Think fashion, not food.
Designers are slaving away, experimenting with new ideas, trashing some and tweaking others. After endless months of preparations, finally the day of reckoning comes as they roll out the new collection.
Only in this case, it’s not swimsuits but sufganiyot.
‘Tis the season to be jolly, but ‘tis also the season – at least in the land of the Jews – to concoct the most exotic, unusual, buzz-generating version imaginable of this classic Hanukkah treat of fried dough with filling.
In recent years, it’s become a sort of national competition. Israel’s top pastry chefs begin toiling on their sufganiyot collections months in advance, in the heat of the summer, scratching their brains for new ideas, trying new twists on old favorites, and testing out creative combinations of fillings and icings. The results are hard to miss in the weeks before Hanukkah, beckoning passersby from the display windows of bakeries, patisseries and cafes around the country.
Gone are the days when the only choice available was the mass-produced, big, greasy sufaginya that oozed bright red glow-in-the-dark jam (if you were lucky, you might find one with butterscotch filling as well). For the new generation of pastry chefs, who turn their noses up at the notion of mass-produced sufganiyot, it’s either hand made or not made.
And the filling flavors – where to begin? Creme brulee, pistachio custard, tiramisu, dark chocolate with bits of candied orange peel, halva creme, apples and cinnamon, fresh strawberries and the list goes on. Have we mentioned the toppings yet? Powdered sugar is obviously so last year. So how about dark Belgian chocolate, caramel lace or colorful jimmies?
Roladin, one of Israel’s largest bakery chains with more than 40 branches spread around the country, has this year added a number of new flavors to the “chaser” collection it rolled out last year. The “chasers” are sufganiyot that come with a plastic syringe full of liquid that you inject into the dough when you eat it – a shtick that kids in particular seem to love.
The fact that the Israeli palate has grown more discerning in recent years and that people are more aware of the dangers of obesity may explain why the sufganiya required this extreme makeover. Yaniv Brikman, who runs the main Tel Aviv branch of Lechamim, often ranked among Israel’s best bakeries, says that in recent years, the trend has been to make smaller-sized sufganiyot.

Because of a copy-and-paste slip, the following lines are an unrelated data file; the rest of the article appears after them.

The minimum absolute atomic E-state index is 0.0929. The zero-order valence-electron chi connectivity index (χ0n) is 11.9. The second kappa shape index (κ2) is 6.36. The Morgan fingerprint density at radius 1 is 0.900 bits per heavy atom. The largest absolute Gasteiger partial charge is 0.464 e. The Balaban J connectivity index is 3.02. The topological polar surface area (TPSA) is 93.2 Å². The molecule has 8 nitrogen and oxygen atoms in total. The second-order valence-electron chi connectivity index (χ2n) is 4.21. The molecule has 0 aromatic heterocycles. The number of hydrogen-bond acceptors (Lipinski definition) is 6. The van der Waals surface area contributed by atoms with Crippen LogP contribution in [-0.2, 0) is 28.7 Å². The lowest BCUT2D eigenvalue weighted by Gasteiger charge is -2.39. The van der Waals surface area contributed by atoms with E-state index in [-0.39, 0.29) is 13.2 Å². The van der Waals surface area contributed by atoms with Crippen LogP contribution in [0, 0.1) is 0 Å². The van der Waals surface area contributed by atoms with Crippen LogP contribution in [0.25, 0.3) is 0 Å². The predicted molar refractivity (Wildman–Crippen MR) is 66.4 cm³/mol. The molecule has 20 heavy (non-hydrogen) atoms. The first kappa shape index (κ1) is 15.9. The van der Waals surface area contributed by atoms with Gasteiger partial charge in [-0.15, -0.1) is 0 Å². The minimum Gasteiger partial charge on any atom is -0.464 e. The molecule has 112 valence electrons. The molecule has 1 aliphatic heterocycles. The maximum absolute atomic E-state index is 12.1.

“There was a time when you’d find sufganiyot that weighed 150 grams each,” he says. “Now they’re down to 40 to 45 grams.”
Another sign of the times, he notes, is the shortened length of the sufganiyot season.
“In years past, sufganiyot would keep being sold weeks after Hanukkah was over. Not anymore. Now as soon as the holiday is over, most of us stop making sufganiyot.”
In a nod to healthy lifestyle trends, Lechamim launched a new line of unfried sufganiyot this year. The new baked sufganiyot are made out of a brioche dough and come with various fillings, including the classic strawberry jam. (Like their deep-fried counterparts, the baked sufganiyot are also all hand made.)
“But this is not just any strawberry jam,” notes Brikman. “We’ve spent a lot of time trying to find the perfect jam, one with a very high fruit content.”
There’s nothing low calorie about the baked sufganiyot. “There’s lots of butter in them,” says Brikman. “And that’s one of the differences between us and the others – we refuse to touch margarine.”
Although fancy fillings and toppings may be all the rage today, according to Brikman, most Israelis still prefer what they know best.
“Here at Lechamim, the most popular flavors remain strawberry jam, butterscotch and chocolate,” he says.
Bucking the trend of innovation and novelty, Cake Art, a smallish family-run bakery, with one branch in Tel Aviv and a second in Bat Yam, puts most of its focus on the tried-and-true: strawberry jam filled sufganiyot with powdered sugar coating.
“People get excited when they taste something that brings back memories of another time, something that reminds them of home,” says Shimon Levi, whose family opened Cake Art 40 years ago. “We also have some new flavors here, but it’s the basic old recipe that’s still our most popular. We don’t see any reason to reinvent the wheel.”
That might seem to contradict trends evident at places like Roladin, where co-founder and owner Kobi Hakak maintains that Israeli consumers have become more adventurous these days when choosing sufganiyot.
“Two years ago, our gourmet sufganiyot accounted for half our sales and the classic jam and butterscotch-filled sufganiyot for the other half,” he says. “Today, the gourmet account for 60 percent of our sales.”
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